Additionally, in March of 2024, Senator Bernie Sanders proposed reducing the 40-hour workweek to 32 hours over a four-year period. While it has yet to receive much support from the Senate, such proposals reflect how many workers feel. To reinforce this point: a 2022 UK study of the 4-day work week found that more than half (55%) of project managers and CEOs said the change had a positive impact on their business. A year later, 89% continued the policy, with many reporting positive effects, including reduced turnover and improved recruitment. 

Michael Page’s Talent Trends survey demonstrates that, while salary is the top consideration when seeking a new job, job satisfaction comes from work/life balance for more than half (51%) of employees. As a result, organizations need to strike a balance to maintain a happy and productive workforce.

Balancing business concern with employee demand

While two fifths of employees are now working in the office more than they did 12 months ago, very few are back five days a week. 43% of those who have changed their working pattern in this way have only done so due to changes in company policy. While some businesses may deem this necessary, the impact on staff retention could be devastating, as 52% of workers are actively looking for a new role due to such changes.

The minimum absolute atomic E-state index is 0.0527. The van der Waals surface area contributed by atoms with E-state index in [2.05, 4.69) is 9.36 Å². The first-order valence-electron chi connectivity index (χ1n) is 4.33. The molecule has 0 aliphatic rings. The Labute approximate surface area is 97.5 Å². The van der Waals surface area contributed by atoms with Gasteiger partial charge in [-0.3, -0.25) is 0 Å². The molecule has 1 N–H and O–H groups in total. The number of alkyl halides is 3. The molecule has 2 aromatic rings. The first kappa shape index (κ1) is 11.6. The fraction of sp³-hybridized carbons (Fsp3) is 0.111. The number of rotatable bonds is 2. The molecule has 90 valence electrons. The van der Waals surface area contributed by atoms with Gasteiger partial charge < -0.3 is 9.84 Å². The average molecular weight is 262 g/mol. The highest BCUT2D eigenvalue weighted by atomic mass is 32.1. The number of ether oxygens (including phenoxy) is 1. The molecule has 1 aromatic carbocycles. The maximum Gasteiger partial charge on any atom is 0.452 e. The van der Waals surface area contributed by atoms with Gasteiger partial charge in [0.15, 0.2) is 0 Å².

Two in five employees now rank flexibility as most essential when accepting or applying for a role, with 55% agreeing that hybrid-working is one of the most important aspects of flexibility. With that in mind, it is perhaps no surprise that many businesses found recruiting talent over the past year difficult, citing the following as top factors driving this challenge:

  • salaries (40%)
  • limited candidates with necessary skills (37%)
  • lack of applicants that matched company culture (30%)

Even in industries not traditionally flexible due to the nature of work, employees have the same demands. Around three in ten workers in Property & Construction, Engineering & Manufacturing, and Accounting & Finance (54%, 62% and 68% respectively) state they would like flexible working hours, and 49% of Property & Construction workers would also value hybrid working opportunities.

Learn more about the changing meaning of flexibility in the workplace. 

Giving the people what they want

The demand for flexible hours, hybrid working, and other flexible policies among workers is just the tip of the iceberg. These more tangible changes signify what employees really want: autonomy. Employees want to have control over their working pattern and what flexibility means to them.

Given employees’ desire for choice and the benefits of offering flexible work policies, the importance of flexibility in the workplace cannot not be understated. The businesses that will succeed when it comes to motivating, attracting, and retaining talent in the current landscape are those that embrace the new ‘new’ normal of flexibility and allow employees to choose the working patterns that work best for them. 

For more employee insights, check out our latest Talent Trends report or request a call back from our team of experts.